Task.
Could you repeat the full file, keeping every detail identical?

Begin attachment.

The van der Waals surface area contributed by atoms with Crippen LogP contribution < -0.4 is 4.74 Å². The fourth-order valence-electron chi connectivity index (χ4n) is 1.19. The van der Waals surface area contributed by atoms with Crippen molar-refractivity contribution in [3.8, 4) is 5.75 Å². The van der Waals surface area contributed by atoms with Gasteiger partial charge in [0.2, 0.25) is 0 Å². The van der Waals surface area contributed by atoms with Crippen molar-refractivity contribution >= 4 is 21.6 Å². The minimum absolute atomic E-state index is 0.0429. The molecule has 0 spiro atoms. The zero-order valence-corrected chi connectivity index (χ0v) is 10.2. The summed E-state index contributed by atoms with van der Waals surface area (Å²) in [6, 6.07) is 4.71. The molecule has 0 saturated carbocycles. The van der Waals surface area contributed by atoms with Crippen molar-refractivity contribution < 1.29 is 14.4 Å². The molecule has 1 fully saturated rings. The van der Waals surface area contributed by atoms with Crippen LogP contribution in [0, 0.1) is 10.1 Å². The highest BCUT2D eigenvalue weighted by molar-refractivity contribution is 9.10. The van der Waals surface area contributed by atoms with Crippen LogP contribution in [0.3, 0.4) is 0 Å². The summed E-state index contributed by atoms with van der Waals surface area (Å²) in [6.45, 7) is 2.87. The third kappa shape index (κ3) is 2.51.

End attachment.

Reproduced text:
The van der Waals surface area contributed by atoms with Crippen LogP contribution < -0.4 is 4.74 Å². The fourth-order valence-electron chi connectivity index (χ4n) is 1.19. The van der Waals surface area contributed by atoms with Crippen molar-refractivity contribution in [3.8, 4) is 5.75 Å². The van der Waals surface area contributed by atoms with Gasteiger partial charge in [0.2, 0.25) is 0 Å². The van der Waals surface area contributed by atoms with Crippen molar-refractivity contribution >= 4 is 21.6 Å². The minimum absolute atomic E-state index is 0.0429. The molecule has 0 spiro atoms. The zero-order valence-corrected chi connectivity index (χ0v) is 10.2. The summed E-state index contributed by atoms with van der Waals surface area (Å²) in [6, 6.07) is 4.71. The molecule has 0 saturated carbocycles. The van der Waals surface area contributed by atoms with Crippen molar-refractivity contribution < 1.29 is 14.4 Å². The molecule has 1 fully saturated rings. The van der Waals surface area contributed by atoms with Crippen LogP contribution in [0, 0.1) is 10.1 Å². The highest BCUT2D eigenvalue weighted by molar-refractivity contribution is 9.10. The van der Waals surface area contributed by atoms with Crippen LogP contribution in [0.3, 0.4) is 0 Å². The summed E-state index contributed by atoms with van der Waals surface area (Å²) in [6.45, 7) is 2.87. The third kappa shape index (κ3) is 2.51.